This fall, the President's office at Central sent out a survey on sexual assault to all students, faculty and staff members. The survey was conducted to help administrators gain a more accurate picture of the Central community’s experience with sexual assault, according to the email sent out with the survey.
“We’re getting a more accurate reflection of what really is happening on our campus,” says Luvera, who says he appreciates the “head on” push from the office of President Gaudino himself to address the issues of rape culture and sexual assaults on Central's campus.
Caught Off Guard
Despite all this, some students are still caught off guard. "I went to Central for three years and because I didn't hear about sexual assaults, I thought they weren't happening. But they were. They happen all the time… Just because we don't see it doesn't mean it isn't happening,” says Maria. "All those words of advice we hear, like ‘Stick with your friends,’ and ‘Watch your drink,’ and ‘Always have your phone on you and charged,’ sound cliché until proven real.”
Maria’s account, told to Pulse and detailed in the Incident Report from the Ellensburg Police, describes several sexual encounters over the course of the night at the man’s house. In the police report, she says told him she “did not want to have sex with him” but describes going along with the encounters. The police report reads: “She said she thought the ‘only way out was just to have sex’ because if they had sex, he would get tired, he would go to sleep and it ‘would be over.’”
Maria told Pulse: "I clearly stated that I didn't want to have sex that night. I wanted to run away but I was stuck there. My ribs were aching for no reason, which is a problem I've had since the rape. My ear throbbed. I just broke down. I didn't understand what had happened… I just knew I was not okay with it. It was rough and I was in pain and I was tired... I stayed up for an hour or so crying. Then I faded into sleep."
Know Your Rights
Unfortunately, sexual assaults are often some of the hardest crimes to convict because of a lack of evidence available in many situations (see Sidebar).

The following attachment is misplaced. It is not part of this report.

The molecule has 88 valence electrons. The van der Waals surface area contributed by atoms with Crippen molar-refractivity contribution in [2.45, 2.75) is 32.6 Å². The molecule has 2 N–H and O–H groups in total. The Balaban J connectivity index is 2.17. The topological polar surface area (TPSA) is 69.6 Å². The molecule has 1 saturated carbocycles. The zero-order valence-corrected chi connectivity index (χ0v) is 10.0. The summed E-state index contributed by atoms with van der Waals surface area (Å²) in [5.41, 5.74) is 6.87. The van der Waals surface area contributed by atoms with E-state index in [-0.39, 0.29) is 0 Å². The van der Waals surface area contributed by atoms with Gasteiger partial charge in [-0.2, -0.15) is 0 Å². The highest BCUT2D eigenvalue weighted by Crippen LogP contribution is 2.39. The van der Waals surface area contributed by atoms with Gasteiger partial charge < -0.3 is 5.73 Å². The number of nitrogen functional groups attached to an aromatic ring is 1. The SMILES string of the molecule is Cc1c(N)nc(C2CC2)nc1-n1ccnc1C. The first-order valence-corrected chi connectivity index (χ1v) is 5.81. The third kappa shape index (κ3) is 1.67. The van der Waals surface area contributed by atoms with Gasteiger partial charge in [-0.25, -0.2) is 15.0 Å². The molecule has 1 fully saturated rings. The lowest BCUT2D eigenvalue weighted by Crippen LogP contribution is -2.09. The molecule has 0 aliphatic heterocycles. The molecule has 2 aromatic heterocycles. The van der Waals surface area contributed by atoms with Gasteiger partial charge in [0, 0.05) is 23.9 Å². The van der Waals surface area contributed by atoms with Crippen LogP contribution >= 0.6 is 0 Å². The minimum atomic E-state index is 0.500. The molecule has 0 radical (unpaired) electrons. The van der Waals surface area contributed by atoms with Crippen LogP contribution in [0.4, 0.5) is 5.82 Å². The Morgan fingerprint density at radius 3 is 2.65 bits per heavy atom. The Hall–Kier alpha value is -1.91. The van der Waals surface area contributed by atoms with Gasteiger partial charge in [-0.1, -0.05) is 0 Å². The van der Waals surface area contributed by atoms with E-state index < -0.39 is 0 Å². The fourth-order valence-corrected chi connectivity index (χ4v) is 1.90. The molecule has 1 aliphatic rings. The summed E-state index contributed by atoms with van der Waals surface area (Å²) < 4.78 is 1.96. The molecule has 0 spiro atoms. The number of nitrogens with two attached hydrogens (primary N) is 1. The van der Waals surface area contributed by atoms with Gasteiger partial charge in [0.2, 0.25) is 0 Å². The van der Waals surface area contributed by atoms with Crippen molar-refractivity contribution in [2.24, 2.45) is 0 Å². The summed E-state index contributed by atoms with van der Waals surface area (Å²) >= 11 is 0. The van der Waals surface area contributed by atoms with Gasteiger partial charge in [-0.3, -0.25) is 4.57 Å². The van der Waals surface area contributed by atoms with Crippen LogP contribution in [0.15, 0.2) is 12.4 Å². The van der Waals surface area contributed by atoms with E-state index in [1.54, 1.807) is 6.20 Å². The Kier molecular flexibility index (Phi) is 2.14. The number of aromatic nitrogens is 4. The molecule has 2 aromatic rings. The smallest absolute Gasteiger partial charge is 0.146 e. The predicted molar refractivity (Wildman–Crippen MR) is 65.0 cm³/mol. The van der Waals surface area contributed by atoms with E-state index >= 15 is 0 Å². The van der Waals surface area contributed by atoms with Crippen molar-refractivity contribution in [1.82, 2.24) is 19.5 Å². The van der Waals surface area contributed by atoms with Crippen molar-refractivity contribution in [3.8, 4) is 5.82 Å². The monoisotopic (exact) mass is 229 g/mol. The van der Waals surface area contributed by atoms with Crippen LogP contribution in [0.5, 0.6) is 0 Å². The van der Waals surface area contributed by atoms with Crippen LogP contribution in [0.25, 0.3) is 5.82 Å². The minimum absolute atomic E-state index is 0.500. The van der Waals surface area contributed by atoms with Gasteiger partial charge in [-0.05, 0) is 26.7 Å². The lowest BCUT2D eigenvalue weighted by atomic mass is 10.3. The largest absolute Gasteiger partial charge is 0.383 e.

For this reason, the Wellness Center offers multiple trainings year-round to educate the campus community on what to do if you are sexually assaulted or if you’re witnessing a sexual assault. All freshmen are required to attend “Green Dot” training sessions during their first six weeks on campus, and the trainings are available for all students, staff and campus faculty.
The Wellness Center is both a source for education and an intended refuge on campus for victims of sexual assault in any of its forms and regardless of the victim's relationship to the assailant. Morse says one of the primary objectives is to treat victims in a manner that doesn’t take control away, but empowers the survivor to determine their own needs and how to meet those needs.
“Our students fund our positions, the university does not fund it,” Morse says. “We are strictly here to help the students. We are free and confidential.”
Maria, for one, has left Central and Ellensburg to try to heal. "I am leaving Ellensburg because of the anxiety attacks,” she says. "Because I can't be in the bars without having an anxiety attack. Because I can't walk outside my house at night without feeling like I am being watched. Because I am scared people are breaking into my home... Because I can't have a guy buy me a drink without fearing that if I don't have sex them they will get physically violent with me.”
Maria's case, according to the police report, has been forwarded to the county prosecutor for review. The male student involved gave a similar account of the events, but the police report notes that he said "at no point during intercourse did [Maria] tell him no or appear to be uncomfortable.”
The reality is that sexual assault is a major issue. It’s happening in your neighborhood, it's happening on your campus, and it may affect the person sitting right next to you in class.
But you can play an active part in reducing sexual assault. If you see or hear of someone in danger, don’t just stand by and do nothing. Your voice matters, and your actions matter.
"I believe that any sexual assaults are too many," DeShields says. "So just simply because we are having higher numbers, I don't rest assured that we need to stop doing what we're doing.”
What Happens To The Offender?
Hard to Prove
Sexual assault isn’t easy to report and can be even harder to prove without factual evidence. ASPEN (24-hour assault response) recommends victims preserve all physical evidence available to properly document a sexual assault or rape by not bathing, showering or douching until after a medical examination. Also, keep clothes from the incident in a paper bag to preserve evidence.
If No Arrest, Then What?